Av- Probably the most popular judging by posts here and photographers I have spoken to. You decide the aperture setting and the camera decides the shutter speed for a good exposure. If you have the ISO set to Auto the camera will also set the sensor sensitivity. I use this mode the most and it is most useful if your primary concern is controlling depth of field, getting the best sharpness that your lens can produce, or really any time you don't need Tv mode. At least 90% of my shooting is in Av mode.

Tv - This is the opposite side of the balance from Av. You control the shutter speed and the camera decides the Aperture to give you correct exposure. If ISO is set to auto it will also determine sensor sensitivity. This is useful when you are need a minimum shutter speed for moving subjects (sports) or if you want to set a slow shutter speed to get some motion blur or to pan with a moving subject.

Because Av and Tv are two different sides of a balancing scale, you are really controlling both by the choices you make. If you make your aperture smaller then your shutter speed will be slower. If you make your aperture larger then your shutter speed will be faster.

B is bulb mode. You use this for really long exposures and it is only useful with a tripod or some kind of steady rest and a remote. The shutter stays open as long as you hold down the shutter button.

P is Program mode. I have not used it much. On the K20d it lets you control Av with one dial and Tv with the other, but the camera still keeps the balance to give you correct exposure (ie: if you change Tv the camera will change Av to match, even if you just adjusted Av). TAv works similarly but the camera only tries to keep balance by changing the ISO. TAv is only on the K20d and is another mode I don't use.

M- Manual mode gives you complete control over all the settings. You can tell the camera to take a meter reading and suggest settings but you can change them as you see fit. M mode allows you to take a grossly over or under exposed image.

There is a book called Understanding Exposure that is highly recommended that explains this kind of thing better than I could. Once you "get it" it all suddenly makes sense.

Tim

The K20d has some
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Old Aug 9, 2008, 8:43 PM   #8
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I use AV mode most of the time with my manual lenses. All I do is set the Aperture to where I want it with the Aperture ring on the lens and the camera sets the shutter speed. I use a K10D and just about never use the green button or the AE-L button. Just my way. Maybe not the best way ,,,but my way. Don't be afraid to try all those buttons and settings. Ain't nuthin' but free film in the digital world. If the photos are no good then delete and try-try again. Above all have fun. Oh yeah that looks to be a Cosina made lens. Not the very best but still a good lens. You'll like it!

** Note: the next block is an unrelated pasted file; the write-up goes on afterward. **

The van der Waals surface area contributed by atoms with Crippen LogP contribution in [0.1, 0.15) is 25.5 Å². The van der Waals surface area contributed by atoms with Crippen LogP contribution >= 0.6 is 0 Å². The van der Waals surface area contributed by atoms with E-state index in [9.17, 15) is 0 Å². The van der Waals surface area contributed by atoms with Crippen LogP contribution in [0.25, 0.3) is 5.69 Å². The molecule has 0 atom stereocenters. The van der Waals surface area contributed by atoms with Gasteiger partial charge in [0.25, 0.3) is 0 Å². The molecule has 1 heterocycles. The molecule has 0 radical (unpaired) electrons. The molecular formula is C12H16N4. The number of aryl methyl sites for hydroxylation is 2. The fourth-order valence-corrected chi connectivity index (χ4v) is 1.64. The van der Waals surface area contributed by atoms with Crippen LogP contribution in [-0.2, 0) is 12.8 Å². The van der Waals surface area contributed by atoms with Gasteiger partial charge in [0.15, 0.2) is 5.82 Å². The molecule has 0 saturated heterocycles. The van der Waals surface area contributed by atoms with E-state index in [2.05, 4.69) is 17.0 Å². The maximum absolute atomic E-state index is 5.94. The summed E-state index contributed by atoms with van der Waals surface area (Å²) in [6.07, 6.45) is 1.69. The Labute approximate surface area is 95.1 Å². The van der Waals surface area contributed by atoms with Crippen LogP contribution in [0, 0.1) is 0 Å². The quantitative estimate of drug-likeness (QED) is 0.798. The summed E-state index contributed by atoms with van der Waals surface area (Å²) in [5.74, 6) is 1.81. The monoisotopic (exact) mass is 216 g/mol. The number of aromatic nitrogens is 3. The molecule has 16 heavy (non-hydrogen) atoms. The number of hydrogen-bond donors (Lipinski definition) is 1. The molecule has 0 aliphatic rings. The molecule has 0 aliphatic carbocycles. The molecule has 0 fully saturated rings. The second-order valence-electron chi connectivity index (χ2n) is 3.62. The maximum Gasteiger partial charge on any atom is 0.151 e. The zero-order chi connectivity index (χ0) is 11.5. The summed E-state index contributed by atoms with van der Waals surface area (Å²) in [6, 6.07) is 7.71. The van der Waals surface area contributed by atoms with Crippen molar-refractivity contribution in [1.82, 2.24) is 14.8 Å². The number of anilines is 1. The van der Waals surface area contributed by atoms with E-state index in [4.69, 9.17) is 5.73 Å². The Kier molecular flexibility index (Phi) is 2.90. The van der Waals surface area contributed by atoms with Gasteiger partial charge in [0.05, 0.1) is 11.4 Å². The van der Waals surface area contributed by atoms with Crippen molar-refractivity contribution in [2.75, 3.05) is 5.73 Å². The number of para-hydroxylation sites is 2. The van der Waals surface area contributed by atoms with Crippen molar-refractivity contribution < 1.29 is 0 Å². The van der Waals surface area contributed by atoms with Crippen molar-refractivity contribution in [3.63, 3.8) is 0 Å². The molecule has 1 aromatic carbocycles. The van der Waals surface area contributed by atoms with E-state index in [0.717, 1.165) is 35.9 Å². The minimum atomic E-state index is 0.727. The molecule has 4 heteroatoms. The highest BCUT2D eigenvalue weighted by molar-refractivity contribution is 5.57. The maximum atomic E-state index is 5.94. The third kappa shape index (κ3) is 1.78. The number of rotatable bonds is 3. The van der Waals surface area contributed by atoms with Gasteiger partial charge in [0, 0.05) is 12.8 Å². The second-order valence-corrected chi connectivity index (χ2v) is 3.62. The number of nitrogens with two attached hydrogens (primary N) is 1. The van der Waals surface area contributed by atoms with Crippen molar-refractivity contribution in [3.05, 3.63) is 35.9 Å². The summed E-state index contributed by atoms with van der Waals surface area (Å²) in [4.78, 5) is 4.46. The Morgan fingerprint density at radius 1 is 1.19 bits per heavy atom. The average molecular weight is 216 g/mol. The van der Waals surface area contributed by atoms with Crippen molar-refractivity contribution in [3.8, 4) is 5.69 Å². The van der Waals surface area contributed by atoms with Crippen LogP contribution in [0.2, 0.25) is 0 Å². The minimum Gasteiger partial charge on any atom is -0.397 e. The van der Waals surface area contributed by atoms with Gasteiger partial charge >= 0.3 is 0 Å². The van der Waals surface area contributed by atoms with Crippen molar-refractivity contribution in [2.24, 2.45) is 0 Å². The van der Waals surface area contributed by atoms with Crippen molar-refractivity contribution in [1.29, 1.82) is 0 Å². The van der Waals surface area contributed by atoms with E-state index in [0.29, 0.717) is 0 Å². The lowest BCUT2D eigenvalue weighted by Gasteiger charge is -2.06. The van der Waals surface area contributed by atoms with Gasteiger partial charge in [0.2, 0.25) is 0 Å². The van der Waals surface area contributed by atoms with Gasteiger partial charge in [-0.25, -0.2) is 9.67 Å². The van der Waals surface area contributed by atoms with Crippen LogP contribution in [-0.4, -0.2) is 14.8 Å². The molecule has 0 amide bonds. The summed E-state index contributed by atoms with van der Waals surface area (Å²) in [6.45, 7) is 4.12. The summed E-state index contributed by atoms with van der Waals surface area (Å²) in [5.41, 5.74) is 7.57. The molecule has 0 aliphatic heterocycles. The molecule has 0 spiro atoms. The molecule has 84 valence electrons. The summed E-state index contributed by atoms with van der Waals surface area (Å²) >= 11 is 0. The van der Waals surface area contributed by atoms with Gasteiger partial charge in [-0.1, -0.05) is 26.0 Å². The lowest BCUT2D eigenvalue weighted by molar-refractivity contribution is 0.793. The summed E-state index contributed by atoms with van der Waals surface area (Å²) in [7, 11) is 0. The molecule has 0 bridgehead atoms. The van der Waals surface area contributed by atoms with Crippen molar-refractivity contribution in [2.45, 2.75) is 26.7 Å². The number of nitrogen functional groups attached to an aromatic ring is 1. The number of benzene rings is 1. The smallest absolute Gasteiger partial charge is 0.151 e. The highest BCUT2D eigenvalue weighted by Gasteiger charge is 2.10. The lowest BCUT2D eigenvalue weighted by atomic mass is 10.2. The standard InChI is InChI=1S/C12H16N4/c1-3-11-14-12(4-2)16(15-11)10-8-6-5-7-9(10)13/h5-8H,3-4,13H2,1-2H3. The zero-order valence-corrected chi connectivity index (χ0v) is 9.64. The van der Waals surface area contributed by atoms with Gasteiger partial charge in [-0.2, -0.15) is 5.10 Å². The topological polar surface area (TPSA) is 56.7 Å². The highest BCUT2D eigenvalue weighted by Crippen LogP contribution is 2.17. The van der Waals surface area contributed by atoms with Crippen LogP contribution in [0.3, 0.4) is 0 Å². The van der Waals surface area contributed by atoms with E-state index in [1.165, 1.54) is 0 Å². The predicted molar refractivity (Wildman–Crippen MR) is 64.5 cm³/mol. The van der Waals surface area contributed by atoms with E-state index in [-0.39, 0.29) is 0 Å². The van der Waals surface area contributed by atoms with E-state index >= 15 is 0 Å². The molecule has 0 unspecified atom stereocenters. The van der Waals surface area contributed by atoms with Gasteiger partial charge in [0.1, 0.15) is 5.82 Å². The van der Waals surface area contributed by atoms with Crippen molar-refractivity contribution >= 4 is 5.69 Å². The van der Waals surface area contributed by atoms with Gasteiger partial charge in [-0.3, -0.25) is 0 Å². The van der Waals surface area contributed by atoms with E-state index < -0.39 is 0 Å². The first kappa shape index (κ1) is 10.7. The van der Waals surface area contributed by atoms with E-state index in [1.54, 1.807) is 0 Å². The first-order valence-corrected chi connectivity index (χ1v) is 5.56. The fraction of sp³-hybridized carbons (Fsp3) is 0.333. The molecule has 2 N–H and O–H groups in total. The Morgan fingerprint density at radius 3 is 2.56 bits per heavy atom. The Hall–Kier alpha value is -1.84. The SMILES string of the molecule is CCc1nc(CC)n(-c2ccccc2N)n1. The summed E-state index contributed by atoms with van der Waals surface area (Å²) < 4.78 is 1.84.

Dawg

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Old Aug 9, 2008, 9:56 PM   #9
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Dawg,
My understanding may be wrong but I believe if you are using Av mode with an M lens it will only use the widest aperture, it does not matter what value you set the aperture ring to. Now if the lens does not have the mechanical lever to control the aperture (like those really cheap 500mm lenses) Av will work perfectly but not on an M lens with the mechanical lever.

I initially thought the same way you do but someone else on this forum corrected me. I tested it and found that changing the aperture ring in Av mode did not change the exposure, even with the shutter speed staying constant.

Tim
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Old Aug 9, 2008, 10:58 PM   #10
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Man, thank you all for the great info. Thanks for the tips Tim! Now do I have to change the aperture ring setting back when I switch to my AF lens? Just curious. I got it to work without any problems though! I'll fool around with the M and Av to see which one works. I do like the AE-L button for the metering in manual mode. Pretty cool.

Another question. Do many of you use a uv filter? I've read that a lot of people use them and even leave them on all the time. Does that effect the lighting at all?

Thanks guys!